Can I have some recommendations for bottom feeders?

  1. lexicon Initiate Member

    I currently have a cycled 125l tank setup with Dwarf Neon Rainbows and Honey Gourami.

    I want to add some bottom feeders at the end of the week and initially had planned on getting Dwarf Chain Loaches.

    Only problem is that they are quite expensive and my water hardness is at their upper end. Plus I have read that they can pick up diseases pretty easily due to their lack of scales.

    This got me thinking about other possibilities but I've hit a bit of a block.

    I had thought about some Corys but I have gravel in the tank rather than sand. I was told at my LFS that the gravel I bought there is OK for them but I'm not so sure. It's the small black slightly sparkly stuff you get in a lot of shops.

    can anyone suggest what I could add instead?
     
  2. Coradee Moderator Moderator Member

    Most bottom dwellers will need a smooth substrate as anything sharp will cause problems for them.
    Rub some of your substrate between your fingers to see if it has rough or sharp edges, if it feels smooth you should be ok.
    Corys really need sand as that's their natural way to feed, they sift sand through their gills & filter out particles of food.
    There are some synodontis species for harder water like the false cuckoo catfish, have a look on planet catfish
     

  3. Harlebleondora Well Known Member Member

    Small black sparkly stuff... Does it have sharp edges? It is most likely silica based.

    If it's sharp I wouldn't risk corys on it and would avoid chain loaches. Most bottom feeders tend to burrow and sift through the substrate and this can result in injury if the wrong substrate is used. I used the same black gravel in my tank until I swapped it for sand. My bristle nose pleco lived on it for months with no problems. Bristle nose pleco or rubber lip pleco may be an option however they can take up a lot of stocking space and are very messy. (Little poop machines!)

    Another thing you could try is shrimp and snails. Ghost shrimp are very cheap and should be large enough to avoid being eaten. Cherry shrimp are a bit more expensive and smaller so they could be attacked however they breed more often than the ghost shrimp.

    Good luck!
     

  4. Sayba Well Known Member Member

    I'm pretty sure corys don't have scales either and they need a really soft substrate.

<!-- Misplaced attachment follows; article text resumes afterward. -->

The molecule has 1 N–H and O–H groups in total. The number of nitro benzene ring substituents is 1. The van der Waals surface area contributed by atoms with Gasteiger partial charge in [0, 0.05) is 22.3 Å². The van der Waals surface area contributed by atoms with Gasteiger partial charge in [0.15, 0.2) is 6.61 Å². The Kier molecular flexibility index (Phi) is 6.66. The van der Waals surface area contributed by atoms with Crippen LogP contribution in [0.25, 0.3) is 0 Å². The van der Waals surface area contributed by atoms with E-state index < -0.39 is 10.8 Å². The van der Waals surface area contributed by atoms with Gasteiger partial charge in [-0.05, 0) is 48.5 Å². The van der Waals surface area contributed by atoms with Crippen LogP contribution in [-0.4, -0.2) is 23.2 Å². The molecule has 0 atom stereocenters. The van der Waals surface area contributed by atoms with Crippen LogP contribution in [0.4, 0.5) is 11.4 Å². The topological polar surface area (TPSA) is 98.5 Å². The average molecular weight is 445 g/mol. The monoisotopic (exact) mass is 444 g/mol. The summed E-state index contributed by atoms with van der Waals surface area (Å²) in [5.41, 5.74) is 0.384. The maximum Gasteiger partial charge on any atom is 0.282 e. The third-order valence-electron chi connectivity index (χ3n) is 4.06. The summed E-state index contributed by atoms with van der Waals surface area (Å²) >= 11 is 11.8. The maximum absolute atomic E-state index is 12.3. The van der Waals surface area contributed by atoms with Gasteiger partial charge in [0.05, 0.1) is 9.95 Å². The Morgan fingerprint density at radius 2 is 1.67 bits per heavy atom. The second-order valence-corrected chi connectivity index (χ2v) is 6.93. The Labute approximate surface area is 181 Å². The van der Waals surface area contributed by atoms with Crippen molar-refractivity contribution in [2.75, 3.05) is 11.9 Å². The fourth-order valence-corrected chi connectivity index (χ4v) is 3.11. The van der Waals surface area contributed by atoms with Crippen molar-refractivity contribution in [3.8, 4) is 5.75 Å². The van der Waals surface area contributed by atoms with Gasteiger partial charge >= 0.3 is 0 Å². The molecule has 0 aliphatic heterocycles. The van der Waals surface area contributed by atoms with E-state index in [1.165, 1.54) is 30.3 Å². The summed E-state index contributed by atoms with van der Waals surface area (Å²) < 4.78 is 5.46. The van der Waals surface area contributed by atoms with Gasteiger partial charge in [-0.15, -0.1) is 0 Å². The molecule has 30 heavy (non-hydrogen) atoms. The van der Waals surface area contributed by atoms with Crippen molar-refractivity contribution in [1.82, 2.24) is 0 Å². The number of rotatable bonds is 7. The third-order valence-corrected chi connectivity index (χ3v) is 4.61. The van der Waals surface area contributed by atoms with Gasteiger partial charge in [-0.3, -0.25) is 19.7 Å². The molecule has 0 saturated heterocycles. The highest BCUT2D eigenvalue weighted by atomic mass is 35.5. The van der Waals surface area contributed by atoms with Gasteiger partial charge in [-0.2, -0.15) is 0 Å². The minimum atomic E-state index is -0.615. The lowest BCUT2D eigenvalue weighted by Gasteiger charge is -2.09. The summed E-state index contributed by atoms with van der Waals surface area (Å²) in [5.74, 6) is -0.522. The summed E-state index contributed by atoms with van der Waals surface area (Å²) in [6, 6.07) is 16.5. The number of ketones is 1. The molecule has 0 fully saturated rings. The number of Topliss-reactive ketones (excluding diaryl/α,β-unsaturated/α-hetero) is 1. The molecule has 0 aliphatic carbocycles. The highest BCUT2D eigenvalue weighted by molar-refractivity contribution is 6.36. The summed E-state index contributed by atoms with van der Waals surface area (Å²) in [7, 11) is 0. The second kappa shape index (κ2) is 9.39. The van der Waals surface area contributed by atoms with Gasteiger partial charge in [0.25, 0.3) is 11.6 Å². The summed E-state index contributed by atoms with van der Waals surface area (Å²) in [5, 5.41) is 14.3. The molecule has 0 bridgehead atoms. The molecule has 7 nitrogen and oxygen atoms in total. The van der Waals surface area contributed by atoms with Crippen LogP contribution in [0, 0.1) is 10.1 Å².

I would get a type of pleco or loach.
     

  5. lexicon Initiate Member

    My gravel feels doesn't feel sharp at all, I have added a picture in case it helps which I found online
    [​IMG]
     
  6. renthus Well Known Member Member

    I'm pretty sure that's sand. Loaches and corys would both be fine on it. I personally have both, and I like the sids more (don't tell the cories!). They do tend to hide under their driftwood more, but when they do come out they're incredibly amusing.
     
  7. Andrew Sackett Member Member

    Angelicus loach!


    Sent from my iPhone using Fish Lore Aquarium Fish Forum
     
  8. lexicon Initiate Member

    My original plan was to get the dwarf loaches but I'm concerned about their apparent ease at picking up disease and also my water parameters being fairly hard. Have you had any problems we yours getting sick? I really don't want to get ich as it will be a nightmare esp as they're also expensive.
     
  9. Sayba Well Known Member Member

    They won't get ich from nowhere, as long as your tank is clean and you QT fish you will be fine.
     
  10. Phishphin Well Known Member Member

    I personally love red cherry shrimp. They are pretty great at excavating uneaten food and detritus from the smallest places. They also have a minimal bioload and wouldn't affect your stocking. They are very hardy as far as shrimp go. I'm not sure if your honey gourami would go after them, but I know that my flame dwarf gourami has never shown any interest.
     
  11. renthus Well Known Member Member

    In the year that I've had them, I've had one who seemed to get a bacterial infection (a large sore appeared on her stomach), and early on I had to fight with something I've never seen in other fish -- Loneliness. They do definitely pair/group up in some cases, and when one is the 'odd fish out' or something they act like they're sick. They don't eat, they're low energy, etc. If you take care of them well, they should be just as hardy as any other reasonably hardy fish.

    One interesting thing about sids, though, is that they really do like being able to get out of the light, and as part of that, they really do like having substantial planting in the tank. I find that cories don't particularly care about either of those things.

    [​IMG]
    ^ This guy is still kinda annoyed at me for upgrading to LEDs.
     
  12. lexicon Initiate Member

    Thats good to know as I would get six and there are loads of places to hide amongst bogwood and plants so the you'll be fine. Think I'm going to go for the dwarf loaches and hopefully won't have any probs.